Peter Andreas Blix

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Peter Andreas Blix.

Peter Andreas Blix (4 November 1831 – 31 January 1901) was a Norwegian architect and engineer best known for designing railway stations and villas in Swiss chalet style. He was also occupied with the conservation of Norwegian stave churches and the construction of canals in 19th century Norway.

Born in Fredriksvern, Vestfold, he was educated at the Polytechnical School of Hanover and in Karlsruhe. In Hanover, Blix came under the influence of the German professor and architect Conrad Wilhelm Hase. When he returned from Germany, he was employed by Kanalvæsenet ("Channel Service"), for which government agency he researched the possibility of a canal in Tyrifjorden.

Blix was also engaged in organizations in Norway. He was a member of the Norwegian Polytechnic Society and founded the Norwegian Engineer and Architect Association in 1874. A controversial and headstrong personality, Blix came often in conflict with his colleagues, though Herman Major Schirmer's obituary of him called him a "warm and generous person".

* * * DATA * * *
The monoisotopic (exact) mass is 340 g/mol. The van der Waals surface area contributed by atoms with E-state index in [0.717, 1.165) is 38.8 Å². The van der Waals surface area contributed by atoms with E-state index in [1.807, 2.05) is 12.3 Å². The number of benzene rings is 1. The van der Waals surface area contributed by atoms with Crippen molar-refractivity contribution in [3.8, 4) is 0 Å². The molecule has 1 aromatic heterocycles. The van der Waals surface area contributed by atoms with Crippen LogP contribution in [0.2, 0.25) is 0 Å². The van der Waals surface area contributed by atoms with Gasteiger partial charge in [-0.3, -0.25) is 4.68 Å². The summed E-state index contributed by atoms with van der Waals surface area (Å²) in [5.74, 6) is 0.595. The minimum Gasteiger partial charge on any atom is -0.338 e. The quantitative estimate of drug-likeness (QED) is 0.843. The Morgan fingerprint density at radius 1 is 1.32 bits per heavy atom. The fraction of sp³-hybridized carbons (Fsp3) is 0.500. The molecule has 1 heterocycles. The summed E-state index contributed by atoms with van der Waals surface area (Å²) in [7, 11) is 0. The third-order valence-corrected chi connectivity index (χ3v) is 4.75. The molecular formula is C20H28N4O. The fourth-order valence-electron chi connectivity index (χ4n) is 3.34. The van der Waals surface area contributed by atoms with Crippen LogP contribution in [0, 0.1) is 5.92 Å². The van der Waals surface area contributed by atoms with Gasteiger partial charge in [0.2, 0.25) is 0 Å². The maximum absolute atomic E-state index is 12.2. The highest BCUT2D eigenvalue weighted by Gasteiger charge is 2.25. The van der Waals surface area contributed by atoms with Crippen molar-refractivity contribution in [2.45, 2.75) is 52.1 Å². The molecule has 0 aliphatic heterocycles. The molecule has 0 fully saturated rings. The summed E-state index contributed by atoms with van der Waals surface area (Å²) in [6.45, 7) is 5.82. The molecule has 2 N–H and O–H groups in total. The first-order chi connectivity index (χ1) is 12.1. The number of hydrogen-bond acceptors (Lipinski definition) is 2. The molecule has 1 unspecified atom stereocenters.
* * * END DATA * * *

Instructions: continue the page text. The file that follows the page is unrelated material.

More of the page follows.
Early life and education[edit]

Peter Blix was born on 4 November 1831 in the little town of Frederiksvern (now Stavern) south of the larger city Larvik in Vestfold. He was the eldest son of auditor John Gill Blix (1797–1874) and his wife Anna Dobberdine Randulff (1804–37).[1] Blix's early childhood was marred by his mother's death when he was five years old. He eventually travelled to Kristiania (now Oslo), the country's capital city, where he studied at the primary school Christiania Borgerskole. The school system in Norway was under reform at the time Blix studied. The Latin was to be replaced with the mother tongue; the traditional memorizing method for students was to be replaced with new, sophisticated studying methods. At Christiania Katedralskole – where Blix later took his matric, one could note the contention between the classicists (pro-Latin) and the realists (pro-Norwegian). [2]

In 1851, Blix travelled to Hanover, Germany to study at the faculty of Architecture and Landscape Sciences at the University of Hanover.[3] He was not the only Norwegian student at the school; there were at least 53 other Norwegians there, amongst them Paul Due, Halvor Heyerdahl and Henrik Thrap-Meyer. The professor Conrad Wilhelm Hase at the university had a few years earlier installed several reforms that Blix and his students took advantage of.[4] Blix became very influenced by Hase's Neo-Gothic architectural style, which style he later would use on railway stations and churches in Norway.[5] Upon finishing his study in Hanover, Blix travelled to Karlsruhe where he studied from 1854 to 1855.[6]